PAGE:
Finding food security during economic instability ...

January 31, 2022

I had a customer question regarding my last email about the Trucker Mandate and I thought I'd share my answer here as a blog post because I find that whenever someone is asking there's often many more people who are thinking the same thing and would appreciate knowing as well. :)

Just to catch us all up to speed, there are currently, as of today while I write this (January 31st 2022) an estimated 58,000 truckers gathered in peaceful protest in Ottawa over the Trucker Vaccine Mandate. Further estimates say that 1.5 million Canadians have joined them on parliament hill in support of the movement.

While all this may prove to be a non issue as far as supply chains issues go, it certainly has the potential to have a great impact on what will be on the store shelves in our communities in the days ahead.

Our goal with our earlier email was simply to make our customer base aware of a potential disruption in supplies and services as a result of the Trucker Mandate and to educate about and advocate for pre-planning prior to adverse events. During a disruption (not just the Trucker’s Freedom Convoy but also things like flooding & road washouts, pandemic shortages, living at the end of the road in a more remote part of the province etc.) it is important to be well stocked. Everyone condemns panic buying but we really shouldn’t be surprised by it given the fact that grocery stores are only able to stock 3 days worth of food for their communities. That doesn’t say food security to me.

At 6S we try to encourage our customers to stay well stocked in advance of these kinds of events. Being well prepared helps everyone navigate these situations better. When you are well supplied by your local farmers you don’t need to be concerned with the grocery store’s ability to feed you as you’ve already looked after that end yourself and as farmers we’re not under pressure to push production unduly.

Part of our mission here at 6S is education:

It takes 2 years to grow a grass fed beef from birth to harvest.  10-12 months for a hog or lamb.  That’s a serious investment of time and capital that can’t be mass produced on short notice.  Not only that, but our harvest dates are booked a year in advance and as such we couldn’t harvest more animals than we have scheduled even if we wanted to.  By nature’s design, food production is a slow process tied to seasonality, it cannot be rushed to meet increased demand, and if it was it would most certainly be at the cost of producing a quality product. This is why it is so crucial to 'Know Your Farmer' and support local business far in advance of any disturbance.  

We need consumers at large to understand the dynamics of these situations because as the last two years have taught us, things can get complicated very quickly. All of our production projections are built on our current customer base/sales with a plan for moderate growth. Local farmers simply would not be able to meet the demands of an emergency situation at our current rates of production.  Imagine a whole community or a whole region looking to replace their food supply on short notice.  It doesn’t take a whole lot of imagination to realize the scale of the disaster that would create.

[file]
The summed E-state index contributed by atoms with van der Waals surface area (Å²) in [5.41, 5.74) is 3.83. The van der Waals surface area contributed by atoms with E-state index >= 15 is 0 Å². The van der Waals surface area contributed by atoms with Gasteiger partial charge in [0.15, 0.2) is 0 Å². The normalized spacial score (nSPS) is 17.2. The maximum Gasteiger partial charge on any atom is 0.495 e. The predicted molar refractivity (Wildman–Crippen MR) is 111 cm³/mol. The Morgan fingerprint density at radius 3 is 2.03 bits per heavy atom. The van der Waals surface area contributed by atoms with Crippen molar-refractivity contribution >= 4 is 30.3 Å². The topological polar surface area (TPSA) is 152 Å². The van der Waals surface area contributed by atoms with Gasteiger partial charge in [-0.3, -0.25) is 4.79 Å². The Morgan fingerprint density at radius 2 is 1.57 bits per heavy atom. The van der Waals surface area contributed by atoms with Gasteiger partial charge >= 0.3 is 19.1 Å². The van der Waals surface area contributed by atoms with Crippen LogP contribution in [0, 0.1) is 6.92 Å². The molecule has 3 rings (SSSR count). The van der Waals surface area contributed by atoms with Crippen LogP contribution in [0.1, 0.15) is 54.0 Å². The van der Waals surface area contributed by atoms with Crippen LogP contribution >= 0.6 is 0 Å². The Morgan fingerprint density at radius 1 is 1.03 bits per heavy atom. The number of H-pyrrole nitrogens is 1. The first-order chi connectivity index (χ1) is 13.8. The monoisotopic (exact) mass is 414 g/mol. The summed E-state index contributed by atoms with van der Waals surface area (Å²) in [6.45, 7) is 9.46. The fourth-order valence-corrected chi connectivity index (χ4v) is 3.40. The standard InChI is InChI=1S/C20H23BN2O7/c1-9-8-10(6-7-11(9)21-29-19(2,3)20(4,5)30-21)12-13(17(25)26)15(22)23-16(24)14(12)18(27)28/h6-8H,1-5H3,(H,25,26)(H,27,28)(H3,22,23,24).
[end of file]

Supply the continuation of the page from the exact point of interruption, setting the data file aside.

I can’t tell you how many times over the past months people have said to me “if things get crazy we’re coming to your place”. That makes me incredibly concerned ... do you know how long our supplies would last if that happened? Not very. People are counting on a resource that just won’t be there! We need everyone sourcing their complete nutritional needs locally as soon as possible. That’s what a resilient and secure food system would look like but that is most certainly NOT what we currently have in our country. 

The reality is that we have a very broken food system in Canada. 50% of all the fresh produce in stores is trucked to our communities. Most of it travelling approximately 1500 kms from farm to market. 85% of the pork and 63% of the beef on grocery store shelves comes in from other countries while the Canadian government exports our own supply across international borders! If you’re like me you can’t help but think that’s absurd! That makes shopping at your 'local' grocery store a whole lot less local than you might initially think.

Here at 6S we have said from the start that we will supply our longtime and loyal customers first during any adverse events as they are the ones who have understood the value of securing their food source in advance of chaos. The hiccups that we've experienced over the past couple years should serve as warnings for us to be prepared as best as we can for uncertain times/situations because we've learned that things can get complicated very quickly.

So thank you for letting us be your farmers! Our family feels incredibly blessed to serve such a wonderful group of people who value the work we do and the many reasons that we do it!


Joy Stephens

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